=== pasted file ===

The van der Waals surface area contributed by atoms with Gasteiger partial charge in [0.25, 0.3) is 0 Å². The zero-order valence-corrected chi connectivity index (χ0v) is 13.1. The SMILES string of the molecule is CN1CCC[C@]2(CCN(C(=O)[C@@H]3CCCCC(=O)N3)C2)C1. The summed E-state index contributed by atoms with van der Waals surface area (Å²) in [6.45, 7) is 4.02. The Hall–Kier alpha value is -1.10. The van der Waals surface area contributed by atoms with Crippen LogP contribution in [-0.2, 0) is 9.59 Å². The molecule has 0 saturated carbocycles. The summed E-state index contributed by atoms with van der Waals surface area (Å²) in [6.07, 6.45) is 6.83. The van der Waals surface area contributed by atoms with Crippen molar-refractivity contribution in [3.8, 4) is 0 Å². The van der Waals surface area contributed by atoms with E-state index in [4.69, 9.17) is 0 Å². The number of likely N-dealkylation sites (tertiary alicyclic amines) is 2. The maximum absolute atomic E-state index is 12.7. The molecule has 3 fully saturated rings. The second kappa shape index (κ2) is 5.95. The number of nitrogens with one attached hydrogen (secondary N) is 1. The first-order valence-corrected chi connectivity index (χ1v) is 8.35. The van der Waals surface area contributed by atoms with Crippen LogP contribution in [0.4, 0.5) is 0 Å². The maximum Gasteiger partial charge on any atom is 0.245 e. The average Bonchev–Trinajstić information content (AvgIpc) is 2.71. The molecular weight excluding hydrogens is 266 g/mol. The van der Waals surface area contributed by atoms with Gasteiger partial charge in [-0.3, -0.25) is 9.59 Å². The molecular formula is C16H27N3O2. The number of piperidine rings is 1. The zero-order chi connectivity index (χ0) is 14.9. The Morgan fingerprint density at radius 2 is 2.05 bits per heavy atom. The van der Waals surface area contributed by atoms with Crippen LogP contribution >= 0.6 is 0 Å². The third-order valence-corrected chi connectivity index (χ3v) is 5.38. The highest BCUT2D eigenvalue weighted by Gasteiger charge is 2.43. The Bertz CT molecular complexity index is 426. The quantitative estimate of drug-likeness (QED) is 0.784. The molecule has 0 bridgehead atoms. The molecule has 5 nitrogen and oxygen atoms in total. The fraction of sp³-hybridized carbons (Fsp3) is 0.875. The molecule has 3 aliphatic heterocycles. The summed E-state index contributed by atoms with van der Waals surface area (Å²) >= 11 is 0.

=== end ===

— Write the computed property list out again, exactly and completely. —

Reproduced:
The van der Waals surface area contributed by atoms with Gasteiger partial charge in [0.25, 0.3) is 0 Å². The zero-order valence-corrected chi connectivity index (χ0v) is 13.1. The SMILES string of the molecule is CN1CCC[C@]2(CCN(C(=O)[C@@H]3CCCCC(=O)N3)C2)C1. The summed E-state index contributed by atoms with van der Waals surface area (Å²) in [6.45, 7) is 4.02. The Hall–Kier alpha value is -1.10. The van der Waals surface area contributed by atoms with Crippen LogP contribution in [-0.2, 0) is 9.59 Å². The molecule has 0 saturated carbocycles. The summed E-state index contributed by atoms with van der Waals surface area (Å²) in [6.07, 6.45) is 6.83. The van der Waals surface area contributed by atoms with Crippen molar-refractivity contribution in [3.8, 4) is 0 Å². The van der Waals surface area contributed by atoms with E-state index in [4.69, 9.17) is 0 Å². The number of likely N-dealkylation sites (tertiary alicyclic amines) is 2. The maximum absolute atomic E-state index is 12.7. The molecule has 3 fully saturated rings. The second kappa shape index (κ2) is 5.95. The number of nitrogens with one attached hydrogen (secondary N) is 1. The first-order valence-corrected chi connectivity index (χ1v) is 8.35. The van der Waals surface area contributed by atoms with Crippen LogP contribution in [0.4, 0.5) is 0 Å². The maximum Gasteiger partial charge on any atom is 0.245 e. The average Bonchev–Trinajstić information content (AvgIpc) is 2.71. The molecular weight excluding hydrogens is 266 g/mol. The van der Waals surface area contributed by atoms with Gasteiger partial charge in [-0.3, -0.25) is 9.59 Å². The molecular formula is C16H27N3O2. The number of piperidine rings is 1. The zero-order chi connectivity index (χ0) is 14.9. The Morgan fingerprint density at radius 2 is 2.05 bits per heavy atom. The van der Waals surface area contributed by atoms with Crippen LogP contribution >= 0.6 is 0 Å². The third-order valence-corrected chi connectivity index (χ3v) is 5.38. The highest BCUT2D eigenvalue weighted by Gasteiger charge is 2.43. The Bertz CT molecular complexity index is 426. The quantitative estimate of drug-likeness (QED) is 0.784. The molecule has 0 bridgehead atoms. The molecule has 5 nitrogen and oxygen atoms in total. The fraction of sp³-hybridized carbons (Fsp3) is 0.875. The molecule has 3 aliphatic heterocycles. The summed E-state index contributed by atoms with van der Waals surface area (Å²) >= 11 is 0.